Whether or not the Higher Education Funding Council for England’s new system for quality assessment will be less burdensome is very much up in the air at present (“Our plans for quality assessment have been misunderstood”, 12 April). The proposals lack detail and universities will need to continue to undertake much of the Quality Assurance Agency’s work regardless (the need to double mark work, operate appeals processes and monitor collaborative agreements is not going away).
What does concern me is the attempt to play down the impact on institutional autonomy. One thing that the QAA has consistently done is maintain comparable standards at threshold level, while permitting institutions to otherwise set standards in the context of their own awards. What you need to do, as a minimum, to pass a degree is the same across the sector, but some institutions can set higher hurdles. These Hefce proposals represent an enormous shift away from that, and for Hefce to suggest otherwise is either disingenuous or worryingly ignorant.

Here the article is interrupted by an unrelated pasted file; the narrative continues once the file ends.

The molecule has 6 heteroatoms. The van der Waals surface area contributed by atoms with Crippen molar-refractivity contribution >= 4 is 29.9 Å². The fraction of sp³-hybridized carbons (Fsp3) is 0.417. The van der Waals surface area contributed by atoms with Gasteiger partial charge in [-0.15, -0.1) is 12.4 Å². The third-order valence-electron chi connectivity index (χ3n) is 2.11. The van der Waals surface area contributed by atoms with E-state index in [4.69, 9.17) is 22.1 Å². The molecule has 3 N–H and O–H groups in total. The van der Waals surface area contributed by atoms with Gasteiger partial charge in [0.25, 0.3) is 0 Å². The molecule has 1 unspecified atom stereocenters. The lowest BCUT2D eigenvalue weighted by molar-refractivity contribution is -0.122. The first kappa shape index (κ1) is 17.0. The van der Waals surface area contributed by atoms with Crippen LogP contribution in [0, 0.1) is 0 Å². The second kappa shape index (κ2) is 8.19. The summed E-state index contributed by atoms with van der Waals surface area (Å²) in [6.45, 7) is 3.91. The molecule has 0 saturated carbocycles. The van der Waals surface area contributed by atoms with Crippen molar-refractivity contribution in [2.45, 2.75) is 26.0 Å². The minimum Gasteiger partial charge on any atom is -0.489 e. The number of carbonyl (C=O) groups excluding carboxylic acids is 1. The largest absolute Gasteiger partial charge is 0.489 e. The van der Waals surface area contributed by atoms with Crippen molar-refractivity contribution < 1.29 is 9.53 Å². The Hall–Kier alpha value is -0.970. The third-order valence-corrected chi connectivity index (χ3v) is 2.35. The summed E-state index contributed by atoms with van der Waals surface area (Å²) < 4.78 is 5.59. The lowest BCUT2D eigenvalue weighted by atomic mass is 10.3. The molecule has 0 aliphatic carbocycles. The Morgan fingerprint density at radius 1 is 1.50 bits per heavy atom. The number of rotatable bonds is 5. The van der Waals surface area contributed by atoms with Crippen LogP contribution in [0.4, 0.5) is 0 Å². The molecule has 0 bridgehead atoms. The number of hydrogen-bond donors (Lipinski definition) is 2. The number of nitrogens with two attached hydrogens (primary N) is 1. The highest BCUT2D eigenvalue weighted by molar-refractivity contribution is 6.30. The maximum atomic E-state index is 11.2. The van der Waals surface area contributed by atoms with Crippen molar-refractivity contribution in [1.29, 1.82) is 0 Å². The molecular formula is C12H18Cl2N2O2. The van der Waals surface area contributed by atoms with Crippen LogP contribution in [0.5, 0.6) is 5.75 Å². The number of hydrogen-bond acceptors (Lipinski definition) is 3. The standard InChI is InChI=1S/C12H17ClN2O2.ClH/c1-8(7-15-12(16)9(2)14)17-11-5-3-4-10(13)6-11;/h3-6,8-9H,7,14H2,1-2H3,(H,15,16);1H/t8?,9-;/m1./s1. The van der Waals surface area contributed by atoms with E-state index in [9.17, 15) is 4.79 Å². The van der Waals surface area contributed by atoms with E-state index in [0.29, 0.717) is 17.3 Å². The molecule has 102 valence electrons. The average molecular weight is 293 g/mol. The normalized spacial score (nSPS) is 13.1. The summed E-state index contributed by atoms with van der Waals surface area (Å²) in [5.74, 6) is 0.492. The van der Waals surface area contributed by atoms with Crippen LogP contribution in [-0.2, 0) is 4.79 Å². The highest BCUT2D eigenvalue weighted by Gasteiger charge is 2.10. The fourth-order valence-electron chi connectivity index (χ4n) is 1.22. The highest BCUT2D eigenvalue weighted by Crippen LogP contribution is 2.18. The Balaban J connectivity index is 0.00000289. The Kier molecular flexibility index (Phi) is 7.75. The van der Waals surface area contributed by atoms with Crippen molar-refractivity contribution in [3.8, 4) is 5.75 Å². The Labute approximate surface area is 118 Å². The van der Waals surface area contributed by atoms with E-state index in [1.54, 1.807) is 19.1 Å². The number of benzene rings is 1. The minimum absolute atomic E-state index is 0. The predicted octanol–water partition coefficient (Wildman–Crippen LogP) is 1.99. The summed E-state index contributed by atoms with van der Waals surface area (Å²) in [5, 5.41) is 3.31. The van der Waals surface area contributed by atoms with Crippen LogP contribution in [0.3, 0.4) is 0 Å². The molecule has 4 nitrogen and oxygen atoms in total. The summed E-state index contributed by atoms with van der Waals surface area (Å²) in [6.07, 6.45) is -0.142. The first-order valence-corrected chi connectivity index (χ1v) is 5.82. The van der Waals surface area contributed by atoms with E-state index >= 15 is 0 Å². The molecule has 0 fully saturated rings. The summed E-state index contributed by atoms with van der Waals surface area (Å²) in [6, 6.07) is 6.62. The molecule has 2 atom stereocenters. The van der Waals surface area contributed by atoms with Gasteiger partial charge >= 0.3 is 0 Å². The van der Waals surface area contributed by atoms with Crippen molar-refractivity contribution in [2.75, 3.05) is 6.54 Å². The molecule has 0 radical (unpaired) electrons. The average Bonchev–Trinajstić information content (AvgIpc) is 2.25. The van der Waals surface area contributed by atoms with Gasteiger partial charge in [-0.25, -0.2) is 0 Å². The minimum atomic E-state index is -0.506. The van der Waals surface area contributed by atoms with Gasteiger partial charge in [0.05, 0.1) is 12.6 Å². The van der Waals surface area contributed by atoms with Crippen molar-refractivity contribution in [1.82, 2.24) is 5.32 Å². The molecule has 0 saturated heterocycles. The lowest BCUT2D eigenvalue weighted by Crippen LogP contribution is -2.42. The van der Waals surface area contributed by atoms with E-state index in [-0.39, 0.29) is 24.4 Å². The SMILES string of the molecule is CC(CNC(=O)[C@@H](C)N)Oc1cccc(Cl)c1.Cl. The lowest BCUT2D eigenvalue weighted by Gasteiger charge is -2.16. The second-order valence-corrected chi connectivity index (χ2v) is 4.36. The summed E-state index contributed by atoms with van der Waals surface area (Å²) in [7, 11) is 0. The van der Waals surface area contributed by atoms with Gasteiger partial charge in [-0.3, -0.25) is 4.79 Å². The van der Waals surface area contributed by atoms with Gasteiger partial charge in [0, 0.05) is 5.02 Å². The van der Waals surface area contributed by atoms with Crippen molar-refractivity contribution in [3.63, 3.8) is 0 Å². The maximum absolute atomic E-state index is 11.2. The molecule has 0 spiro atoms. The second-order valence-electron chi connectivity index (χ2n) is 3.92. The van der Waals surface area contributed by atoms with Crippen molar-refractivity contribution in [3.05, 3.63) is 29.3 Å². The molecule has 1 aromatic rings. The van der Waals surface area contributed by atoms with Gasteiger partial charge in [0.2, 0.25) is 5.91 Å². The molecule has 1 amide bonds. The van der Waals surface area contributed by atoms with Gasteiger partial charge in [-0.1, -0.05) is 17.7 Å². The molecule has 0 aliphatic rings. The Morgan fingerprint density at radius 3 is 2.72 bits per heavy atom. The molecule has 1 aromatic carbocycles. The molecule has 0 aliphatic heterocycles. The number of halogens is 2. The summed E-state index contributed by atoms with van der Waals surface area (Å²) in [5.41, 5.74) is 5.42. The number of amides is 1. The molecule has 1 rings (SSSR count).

The proposals are to calibrate marking across institutions, set standardised degree algorithms and introduce centralised training for external examiners. These changes are fundamental, cut to the core of academic standards and have huge implications for how universities operate as autonomous institutions in terms of both academic regulations and student registration processes.